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Sexual violence affects millions of people each year in the United States. Researchers know that the numbers underestimate this significant problem as many cases go unreported. Victims may be ashamed, embarrassed, or afraid to tell the police, friends, or family about the violence. (CDC.gov)
Sexual assault and domestic violence are difficult things to talk about. Talk about them anyway.
From October 1, 2019, to September 30, 2020, REACH:
- Provided services to 536 survivors of sexual violence.
- 582 Crisis Intervention Contacts:
- 486 Crisis Hotline Calls
- 96 In-Person Crisis Interventions (Pre-COVID)
- 2849 Individual Counseling Sessions
- 159 of the 536 survivors were children under the age of 18.
- Sexual violence is common. 1 in 3 women and 1 in 4 men experienced sexual violence involving physical contact during their lifetimes. Nearly 1 in 5 women and 1 in 38 men have experienced completed or attempted rape.
- Sexual violence starts early. 1 in 3 female rape victims experienced it for the first time between 11-17 years old and 1 in 8 reported that it occurred before age 10. Nearly 1 in 4 male rape victims experienced it for the first time between 11-17 years old and about 1 in 4 reported that it occurred before age 10.
- Sexual violence is costly. Recent estimates put the cost of rape at $122,461 per victim, including medical costs, lost productivity, criminal justice activities, and other costs.
- Child sexual abuse is a significant but preventable public health problem. Many children wait to report or never report child sexual abuse. Although estimates vary across studies, the data shows:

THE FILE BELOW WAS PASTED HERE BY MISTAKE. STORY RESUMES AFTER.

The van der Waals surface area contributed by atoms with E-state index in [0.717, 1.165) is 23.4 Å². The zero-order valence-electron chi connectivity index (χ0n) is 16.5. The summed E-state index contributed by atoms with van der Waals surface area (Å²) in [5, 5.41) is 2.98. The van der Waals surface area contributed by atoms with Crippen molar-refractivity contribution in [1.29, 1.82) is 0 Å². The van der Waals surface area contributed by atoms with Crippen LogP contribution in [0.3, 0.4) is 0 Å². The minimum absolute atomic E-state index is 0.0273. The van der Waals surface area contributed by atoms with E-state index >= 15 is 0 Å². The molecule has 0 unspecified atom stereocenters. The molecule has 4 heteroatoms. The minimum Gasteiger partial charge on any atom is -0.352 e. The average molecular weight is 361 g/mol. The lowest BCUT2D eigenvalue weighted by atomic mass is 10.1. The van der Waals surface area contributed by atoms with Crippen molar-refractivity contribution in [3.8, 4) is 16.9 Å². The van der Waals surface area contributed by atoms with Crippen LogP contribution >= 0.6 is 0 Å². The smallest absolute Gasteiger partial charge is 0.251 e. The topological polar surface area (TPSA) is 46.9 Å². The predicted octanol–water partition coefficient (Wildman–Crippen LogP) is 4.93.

- About 1 in 4 girls and 1 in 13 boys experience child sexual abuse at some point in childhood.
- 91% of child sexual abuse is perpetrated by someone the child or child’s family knows.
The total lifetime economic burden of child sexual abuse in the United States in 2015 was estimated to be at least $9.3 billion. Although this is likely an underestimate of the true impact of the problem since child sexual abuse is underreported.
Sexual Violence Statistics for LGBTQ Community
For LGBTQ survivors of sexual assault, their identities – and the discrimination they face surrounding those identities – often make them hesitant to seek help from police, hospitals, shelters or rape crisis centers, the very resources that are supposed to help them.
Within the LGBTQ community, transgender people and bisexual women face the most alarming rates of sexual violence.
- The 2015 U.S. Transgender Survey found that 47% of transgender people are sexually assaulted at some point in their lifetime.
- 85 percent of victim advocates surveyed by the NCAVP reported having worked with an LGBTQ survivor who was denied services because of their sexual orientation or gender identity.
- Nearly half (48 percent) of bisexual women who are rape survivors experienced their first rape between ages 11 and 17.
- 948,074 California residents were sexually assaulted.
- Incidents of rape or sexual assault in California totaled $2.1 million.
- Costs of sexual violence in California totaled $148 billion.
- Every prevented rape of an adult could save up to $163,800.
- Every prevented rape or sexual assault of a child could save up to $227,700.
Sexual Assault – an umbrella term used to include both rape and all acts that do not conform to the legal term “rape.” Sexual assault includes lewd and lascivious acts, battery, molestation, and sodomy; it includes acts perpetrated against males (4).
Rape – the act of vaginal, oral, or anal penetration perpetrated without the victim’s consent. California law specifically identifies “sexual intercourse” and not the broader term “penetration” as the nonconsensual behavior classified as rape (Penal Code § 261). (4)